Other key characteristics Tapping spoke of, in no particular order, of a great coach that reflect on my own philosophy and my interpretations are:
Integrity – Coaches have to live by one of the strictest moral codes in any profession
Loyalty – You cannot create “buy in” with your players if they expect you to up and leave
Reliability – Your players must be able to depend on you, as you expect of them
Communication – Noone cares how good your message is if you cant deliver it
Enthusiasm – A contagious emotion, no one wants to spend time with someone who doesn’t want to be there
Friends – To many, having players as friends is a fine line and I can see how this could be so; however, I believe the opposite, being unapproachable is more detrimental
Empathy – As per the previously mentioned Theodore Roosevolt quote: “Noone cares how much you know, until you show how much you care”
Attitude – A positive attitude is contagious and a must as a coach. A negative attitude is a cancer and must be dealt with ASAP
Tapping also mentioned the keys to become a better coach and again it’s reassuring to know I’m already doing some of these, but also made clearer some areas I can further develop:
Learn from others but develop your own ideas – This is something I learned from old Bruce Lee tapes and used to develop my martial arts skill set over the past decade (be a sponge, use what works and throw out what doesn’t)
Engage mentor, discuss progress – Tappings speech motivated me to get in touch with a former mentor and organise permanent hours with him
Plan and prepare – Being a perfectionist this is easy for me but Winston Churchill said it best: “Fail to plan, plan to fail”
Share knowledge – Tapping mentioned a Phil Gould talk that hit home for him, but as a martial arts instructor, the more knowledge your students have, the faster they learn, the better training partners they become
Handle challenges – Challenges are inevitable in life and coaching and whilst we may not always make the right decision overcoming these, shying away will mean we learn nothing at all. This is also characteristic of leadership; people will look to you in times of challenge
Invest time in your own players – I think Tappings definition of a coach/player relationship as an “investment” says it all
Tapping also went on to describe his Point Of Difference in the definition of Team Responsibility, commonly written as: Know your role – Play your role, as “Accept your role”. This creates ownership; just because a player knows and plays their role does not mean they accept the responsibilities that come with it.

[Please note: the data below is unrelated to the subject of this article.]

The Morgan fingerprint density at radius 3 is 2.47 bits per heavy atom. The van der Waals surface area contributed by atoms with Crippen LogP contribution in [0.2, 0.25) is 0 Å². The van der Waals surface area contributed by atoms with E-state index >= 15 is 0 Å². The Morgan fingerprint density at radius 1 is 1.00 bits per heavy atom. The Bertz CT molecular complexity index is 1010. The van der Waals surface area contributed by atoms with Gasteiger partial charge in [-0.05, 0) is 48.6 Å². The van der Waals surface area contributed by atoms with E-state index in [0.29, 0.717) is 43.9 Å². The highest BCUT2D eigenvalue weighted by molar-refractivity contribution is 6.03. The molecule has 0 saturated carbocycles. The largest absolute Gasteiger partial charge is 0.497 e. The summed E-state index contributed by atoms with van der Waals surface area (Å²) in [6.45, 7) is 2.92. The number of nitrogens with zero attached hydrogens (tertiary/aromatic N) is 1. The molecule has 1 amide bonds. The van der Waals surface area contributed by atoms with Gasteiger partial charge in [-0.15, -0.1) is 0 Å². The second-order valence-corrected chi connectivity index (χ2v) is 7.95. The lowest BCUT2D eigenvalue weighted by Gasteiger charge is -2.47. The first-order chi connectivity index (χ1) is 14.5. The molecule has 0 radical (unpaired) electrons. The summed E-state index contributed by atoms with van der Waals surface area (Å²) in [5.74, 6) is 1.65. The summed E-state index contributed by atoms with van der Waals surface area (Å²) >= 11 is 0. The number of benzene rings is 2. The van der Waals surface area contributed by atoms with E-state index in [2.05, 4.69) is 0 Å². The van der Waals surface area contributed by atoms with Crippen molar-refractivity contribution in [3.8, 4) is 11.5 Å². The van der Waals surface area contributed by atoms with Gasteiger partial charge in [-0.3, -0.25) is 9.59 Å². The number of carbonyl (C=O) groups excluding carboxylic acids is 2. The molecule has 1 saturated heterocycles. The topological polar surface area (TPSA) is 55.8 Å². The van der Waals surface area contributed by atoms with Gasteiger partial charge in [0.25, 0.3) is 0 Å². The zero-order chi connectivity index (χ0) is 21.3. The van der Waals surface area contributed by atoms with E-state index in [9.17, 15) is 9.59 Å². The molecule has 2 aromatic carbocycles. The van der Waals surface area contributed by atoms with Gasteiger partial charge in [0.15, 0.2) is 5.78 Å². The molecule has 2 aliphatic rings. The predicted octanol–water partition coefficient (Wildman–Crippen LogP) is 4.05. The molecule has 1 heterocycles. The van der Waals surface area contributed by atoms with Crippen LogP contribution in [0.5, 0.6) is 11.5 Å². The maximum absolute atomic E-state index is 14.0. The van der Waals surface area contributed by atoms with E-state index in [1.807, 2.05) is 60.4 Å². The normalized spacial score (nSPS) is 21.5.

Seek mentors, read biographies of the greats and attend as many events as you can. As the saying goes “Success leaves clues” and we can use the crumbs they’ve left to accelerate our own learning curve and careers.
If you would like Coach Foulds to coach you, click HERE – ONLY 10 spots available!
For my international friends, in a few words, I cannot convey what this means. Luke Beveridge (coach) just took a team of young men to their first championship in 64 years, in only his 2nd year at the highest level of Australian Rules Football. Not long ago they survived a merger by a few dollars. This team, these men, represent the heart and soul of blue collar Australia. They weren’t pretty, their skills weren’t the cleanest, they’re raw but they BELIEVED and just did not know how to lose. The man he’s giving the medal to is captain Robert Murphy, who has bled blue, red and white for this club for 16 years, only to suffer a season-ending knee injury in round 3 and be forced watch his men win the flag from the sidelines. The coach brought him onto the stage, gave him HIS medal and stood in the background while Murphy and replacement captain Easton Wood presented the cup to the 100,000 strong crowd (and tens of millions around the world!). Their rise, besides their opponents, captured the rest of the nation’s 24 million residents hearts, who forgot their own team for a week. As a coach, it is never about you, it is only ever to bring out the best in the people you represent and Beveridge is the epitome of this.
If you would like Coach Foulds to coach you, click HERE – ONLY 10 spots available!